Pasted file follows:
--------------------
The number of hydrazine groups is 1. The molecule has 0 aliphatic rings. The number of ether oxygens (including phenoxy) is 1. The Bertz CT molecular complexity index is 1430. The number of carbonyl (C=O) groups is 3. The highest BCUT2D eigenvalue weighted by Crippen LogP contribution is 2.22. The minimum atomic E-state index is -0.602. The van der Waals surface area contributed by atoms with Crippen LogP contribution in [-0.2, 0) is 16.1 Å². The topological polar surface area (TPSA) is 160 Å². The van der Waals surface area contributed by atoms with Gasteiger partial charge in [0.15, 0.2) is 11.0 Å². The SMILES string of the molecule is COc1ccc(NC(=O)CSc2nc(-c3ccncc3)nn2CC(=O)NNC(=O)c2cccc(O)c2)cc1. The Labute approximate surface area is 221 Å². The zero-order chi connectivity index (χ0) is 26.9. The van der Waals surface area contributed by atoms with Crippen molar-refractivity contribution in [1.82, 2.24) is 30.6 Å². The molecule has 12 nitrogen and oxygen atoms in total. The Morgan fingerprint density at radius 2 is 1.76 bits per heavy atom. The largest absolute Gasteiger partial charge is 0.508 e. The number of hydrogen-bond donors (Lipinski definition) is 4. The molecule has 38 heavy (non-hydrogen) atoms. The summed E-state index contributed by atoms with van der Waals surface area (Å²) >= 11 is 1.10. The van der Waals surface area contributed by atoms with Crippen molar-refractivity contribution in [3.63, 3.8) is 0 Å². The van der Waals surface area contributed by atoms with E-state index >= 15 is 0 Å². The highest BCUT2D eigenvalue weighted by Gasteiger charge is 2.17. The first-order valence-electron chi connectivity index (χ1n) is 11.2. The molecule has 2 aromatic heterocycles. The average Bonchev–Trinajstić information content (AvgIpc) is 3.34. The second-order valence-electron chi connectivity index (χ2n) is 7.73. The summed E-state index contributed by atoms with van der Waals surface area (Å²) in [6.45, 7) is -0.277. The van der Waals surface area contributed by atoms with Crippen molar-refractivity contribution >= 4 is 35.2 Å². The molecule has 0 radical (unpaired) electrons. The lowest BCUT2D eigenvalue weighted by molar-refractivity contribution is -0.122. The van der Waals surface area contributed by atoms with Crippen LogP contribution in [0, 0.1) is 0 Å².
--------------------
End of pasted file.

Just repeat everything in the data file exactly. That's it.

The number of hydrazine groups is 1. The molecule has 0 aliphatic rings. The number of ether oxygens (including phenoxy) is 1. The Bertz CT molecular complexity index is 1430. The number of carbonyl (C=O) groups is 3. The highest BCUT2D eigenvalue weighted by Crippen LogP contribution is 2.22. The minimum atomic E-state index is -0.602. The van der Waals surface area contributed by atoms with Crippen LogP contribution in [-0.2, 0) is 16.1 Å². The topological polar surface area (TPSA) is 160 Å². The van der Waals surface area contributed by atoms with Gasteiger partial charge in [0.15, 0.2) is 11.0 Å². The SMILES string of the molecule is COc1ccc(NC(=O)CSc2nc(-c3ccncc3)nn2CC(=O)NNC(=O)c2cccc(O)c2)cc1. The Labute approximate surface area is 221 Å². The zero-order chi connectivity index (χ0) is 26.9. The van der Waals surface area contributed by atoms with Crippen molar-refractivity contribution in [1.82, 2.24) is 30.6 Å². The molecule has 12 nitrogen and oxygen atoms in total. The Morgan fingerprint density at radius 2 is 1.76 bits per heavy atom. The largest absolute Gasteiger partial charge is 0.508 e. The number of hydrogen-bond donors (Lipinski definition) is 4. The molecule has 38 heavy (non-hydrogen) atoms. The summed E-state index contributed by atoms with van der Waals surface area (Å²) >= 11 is 1.10. The van der Waals surface area contributed by atoms with Crippen molar-refractivity contribution in [3.63, 3.8) is 0 Å². The van der Waals surface area contributed by atoms with E-state index >= 15 is 0 Å². The highest BCUT2D eigenvalue weighted by Gasteiger charge is 2.17. The first-order valence-electron chi connectivity index (χ1n) is 11.2. The molecule has 2 aromatic heterocycles. The average Bonchev–Trinajstić information content (AvgIpc) is 3.34. The second-order valence-electron chi connectivity index (χ2n) is 7.73. The summed E-state index contributed by atoms with van der Waals surface area (Å²) in [6.45, 7) is -0.277. The van der Waals surface area contributed by atoms with Crippen molar-refractivity contribution >= 4 is 35.2 Å². The molecule has 0 radical (unpaired) electrons. The lowest BCUT2D eigenvalue weighted by molar-refractivity contribution is -0.122. The van der Waals surface area contributed by atoms with Crippen LogP contribution in [0, 0.1) is 0 Å².